All throughout his physical therapy session, Henry had a big smile on his face. He was working on his strength by throwing sticky balls at a mirror. With every throw, his expression lit up and a giggle escaped his mouth. It wasn’t just him smiling; you could feel the excitement throughout the room. His therapist, Cheryl, cheered him on, giving him the encouragement to push forward.
“I really feel like the therapists really care,” Natalie, Henry’s mom, said. “This is like a little person they’re invested in. I feel like when you have that, when they care more on their end, then it shows in their work and their efforts towards him.”
When he was very young, Henry was diagnosed with Potocki-Lupski Syndrome (PTLS). It’s a chromosomal disorder, which results in failure to meet milestones in infancy. Henry also has Charcot Marie Tooth and is approximately one of 23 people in the world to have both diagnoses. PTLS alone can create a number of hurdles for children and their families, including low muscle tone, feeding issues and speech delays. One of the best chances for an independent life is early intervention.
In physical therapy, he’s gained more strength and independence. When he first came to Heartspring, he wasn’t able to support himself on his knees or pull himself to stand. Through consistent therapies and exercises, including building strength in aquatic therapy, Henry began to make major gains.
“I think having the pool really helped give him that extra strength he needed,” Natalie said. “Almost everything he does on land has been preceded by him doing it in the pool.”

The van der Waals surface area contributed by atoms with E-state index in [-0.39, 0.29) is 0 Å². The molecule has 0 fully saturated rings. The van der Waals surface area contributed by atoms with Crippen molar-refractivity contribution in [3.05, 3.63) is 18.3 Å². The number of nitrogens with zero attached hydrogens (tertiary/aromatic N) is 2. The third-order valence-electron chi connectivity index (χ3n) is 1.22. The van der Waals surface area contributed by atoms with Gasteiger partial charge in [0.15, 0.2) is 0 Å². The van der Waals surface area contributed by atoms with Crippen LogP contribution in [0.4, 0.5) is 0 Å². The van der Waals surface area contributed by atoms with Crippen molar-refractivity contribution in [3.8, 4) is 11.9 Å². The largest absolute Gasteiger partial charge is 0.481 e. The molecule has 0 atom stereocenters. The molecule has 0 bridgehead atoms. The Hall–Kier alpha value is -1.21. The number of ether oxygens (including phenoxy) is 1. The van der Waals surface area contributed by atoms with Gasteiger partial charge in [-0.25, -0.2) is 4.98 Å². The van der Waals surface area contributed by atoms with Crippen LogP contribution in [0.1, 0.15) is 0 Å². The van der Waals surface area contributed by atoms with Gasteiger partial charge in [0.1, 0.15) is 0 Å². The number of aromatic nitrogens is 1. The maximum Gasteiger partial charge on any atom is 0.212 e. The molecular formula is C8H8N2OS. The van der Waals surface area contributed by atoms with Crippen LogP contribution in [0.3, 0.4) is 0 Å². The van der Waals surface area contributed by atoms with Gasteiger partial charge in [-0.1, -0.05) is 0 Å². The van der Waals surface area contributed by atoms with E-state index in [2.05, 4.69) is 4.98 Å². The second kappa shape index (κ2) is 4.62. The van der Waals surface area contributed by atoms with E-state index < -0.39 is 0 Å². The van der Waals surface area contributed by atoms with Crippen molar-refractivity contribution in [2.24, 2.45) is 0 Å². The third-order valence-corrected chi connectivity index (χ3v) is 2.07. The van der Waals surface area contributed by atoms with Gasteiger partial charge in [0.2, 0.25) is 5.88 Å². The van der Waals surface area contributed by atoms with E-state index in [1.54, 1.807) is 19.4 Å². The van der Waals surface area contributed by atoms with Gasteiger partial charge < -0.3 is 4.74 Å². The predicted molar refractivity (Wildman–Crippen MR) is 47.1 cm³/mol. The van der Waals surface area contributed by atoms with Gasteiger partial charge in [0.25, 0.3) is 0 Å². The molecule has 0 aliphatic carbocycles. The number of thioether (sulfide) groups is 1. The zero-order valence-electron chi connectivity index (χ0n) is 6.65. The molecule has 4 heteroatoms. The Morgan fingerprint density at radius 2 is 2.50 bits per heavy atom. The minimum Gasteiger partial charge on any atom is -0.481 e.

One of Natalie’s favorite memories was when Henry was sitting by the bathtub. Henry enjoys water, and he wanted to be able to turn on the faucet so he used the tub to pull himself to stand independently for the first time. This started a wave of excitement throughout the house as Natalie called his father into the room and got out her phone to capture the moment.
With preschool just around the corner, Natalie turned to Cheryl to help provide guidance as to how Henry would get around his new school. Given all the options, they decided to try him with a walker. Henry quickly adapted to this new method and began walking in his walker independently. It wasn’t much longer until he took his first steps without any support.
“I felt so happy,” Natalie said. “I was in tears, of course. It was elating. It made me feel like shouting ‘my son is walking, my son is walking!”
Henry is also making gains in speech, which will be another major tool for him when he goes to school. He can now answer yes and no questions and is learning new signs and how to make more sounds.
Henry’s bright personality, glowing smile and supportive family will allow him to overcome great feats in his life journey. In the short amount of time he has been at Heartspring, Henry has overcome so many barriers to increase his independence, and he is a poster child for possibility.